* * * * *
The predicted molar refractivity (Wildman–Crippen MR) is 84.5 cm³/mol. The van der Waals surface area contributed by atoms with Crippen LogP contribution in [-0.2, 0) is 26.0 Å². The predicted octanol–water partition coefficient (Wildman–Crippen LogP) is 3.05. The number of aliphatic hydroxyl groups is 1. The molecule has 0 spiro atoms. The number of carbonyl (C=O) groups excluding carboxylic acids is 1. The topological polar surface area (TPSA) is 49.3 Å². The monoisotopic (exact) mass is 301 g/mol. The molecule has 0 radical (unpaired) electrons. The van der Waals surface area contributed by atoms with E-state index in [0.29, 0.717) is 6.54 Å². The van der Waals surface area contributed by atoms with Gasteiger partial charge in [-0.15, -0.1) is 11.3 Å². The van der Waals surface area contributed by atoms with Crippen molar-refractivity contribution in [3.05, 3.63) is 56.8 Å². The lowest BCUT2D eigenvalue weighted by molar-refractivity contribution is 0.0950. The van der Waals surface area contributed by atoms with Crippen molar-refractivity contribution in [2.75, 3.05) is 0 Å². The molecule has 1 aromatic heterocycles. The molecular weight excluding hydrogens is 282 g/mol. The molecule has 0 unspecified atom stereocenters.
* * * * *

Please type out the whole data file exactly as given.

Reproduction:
The predicted molar refractivity (Wildman–Crippen MR) is 84.5 cm³/mol. The van der Waals surface area contributed by atoms with Crippen LogP contribution in [-0.2, 0) is 26.0 Å². The predicted octanol–water partition coefficient (Wildman–Crippen LogP) is 3.05. The number of aliphatic hydroxyl groups is 1. The molecule has 0 spiro atoms. The number of carbonyl (C=O) groups excluding carboxylic acids is 1. The topological polar surface area (TPSA) is 49.3 Å². The monoisotopic (exact) mass is 301 g/mol. The molecule has 0 radical (unpaired) electrons. The van der Waals surface area contributed by atoms with E-state index in [0.29, 0.717) is 6.54 Å². The van der Waals surface area contributed by atoms with Gasteiger partial charge in [-0.15, -0.1) is 11.3 Å². The van der Waals surface area contributed by atoms with Crippen molar-refractivity contribution in [3.05, 3.63) is 56.8 Å². The lowest BCUT2D eigenvalue weighted by molar-refractivity contribution is 0.0950. The van der Waals surface area contributed by atoms with Crippen molar-refractivity contribution in [2.75, 3.05) is 0 Å². The molecule has 1 aromatic heterocycles. The molecular weight excluding hydrogens is 282 g/mol. The molecule has 0 unspecified atom stereocenters.